the animals roaming the yard. Donkey cart and pony rides were available for free, as long as the Luthers weren't too busy.
People who wanted to use the swings or the picnic tables, or to help themselves to some fresh water, were welcome to do so.
As Cliff got older and the campground area became busier,
his role on the farm evolved to include performer. It was a period he relished.
"I had a horse, you know, and I was kind of centre stage. I'd entertain
them - I'd show everybody a good time.''
His father Martin, meanwhile, loved nothing better than to regale
visitors with jokes.
"Oh, he had an act going,'' Cliff says, laughing, "although towards
the end there, he'd pretty much have to pay us to laugh at his jokes.''
All the while the Luthers operated a 960-acre farm as
well as a small trucking business that saw Martin hauling cattle
throughout the district. But Cliff says life on the farm wasn't
so much of a juggling act as it might appear to have been. Visitors generally
arrived well after spring seeding, and most had to be back at work
or school long before harvest.
"And if we didn't have the time, it wasn't a big deal. We weren't
obliged at any point to do things with these people, but it was
a great part of our fun.''
It worked out well for the tourists, too. They were welcome
to drop in for a chat with a Saskatchewan farm family, or to camp overnight or longer,
if they wished. Some came back year after year while others, like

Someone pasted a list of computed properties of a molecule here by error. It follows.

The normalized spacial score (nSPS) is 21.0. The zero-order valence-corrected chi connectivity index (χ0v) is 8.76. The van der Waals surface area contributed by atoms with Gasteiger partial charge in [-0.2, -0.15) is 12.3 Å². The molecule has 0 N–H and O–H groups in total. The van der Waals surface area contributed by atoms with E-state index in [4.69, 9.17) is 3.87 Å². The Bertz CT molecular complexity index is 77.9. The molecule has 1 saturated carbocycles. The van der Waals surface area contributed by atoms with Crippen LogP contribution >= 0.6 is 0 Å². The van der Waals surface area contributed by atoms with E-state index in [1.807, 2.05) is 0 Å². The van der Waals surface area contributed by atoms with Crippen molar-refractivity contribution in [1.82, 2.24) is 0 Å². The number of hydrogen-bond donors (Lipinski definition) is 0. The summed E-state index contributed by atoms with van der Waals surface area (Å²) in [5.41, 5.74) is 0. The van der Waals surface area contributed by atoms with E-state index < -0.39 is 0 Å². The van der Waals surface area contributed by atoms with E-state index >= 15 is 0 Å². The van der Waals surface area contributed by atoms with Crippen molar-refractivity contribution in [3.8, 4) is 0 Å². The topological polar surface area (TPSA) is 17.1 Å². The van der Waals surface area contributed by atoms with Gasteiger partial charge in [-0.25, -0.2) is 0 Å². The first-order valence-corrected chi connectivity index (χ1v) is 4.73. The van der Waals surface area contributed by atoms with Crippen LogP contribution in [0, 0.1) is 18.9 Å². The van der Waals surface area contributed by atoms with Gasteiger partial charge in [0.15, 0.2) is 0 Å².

the two school teachers from Ontario, became lifelong friends of
"Mother and father even went on an Alaskan cruise with them.
You get to know people when you've got the time to sit down and
visit, play some cards.''
enjoys riding horses with visitors to Stillwater
Riskan Hope's days as a campground came to a premature end in the
1970s when the provincial government twinned Highway 11. The
new, northbound lanes brought noise and speeding vehicles too close
to the camping area and the house - when the government man glanced
around the Luther property and asked Cliff's father where he'd like
the house moved to, Martin replied "Victoria".
In the end, the Luthers decided the house would remain precisely
where it had always been. Which means that today, the north- and south-bound lanes of the
divided highway are nowhere closer to each other than at Riskan Hope Farm.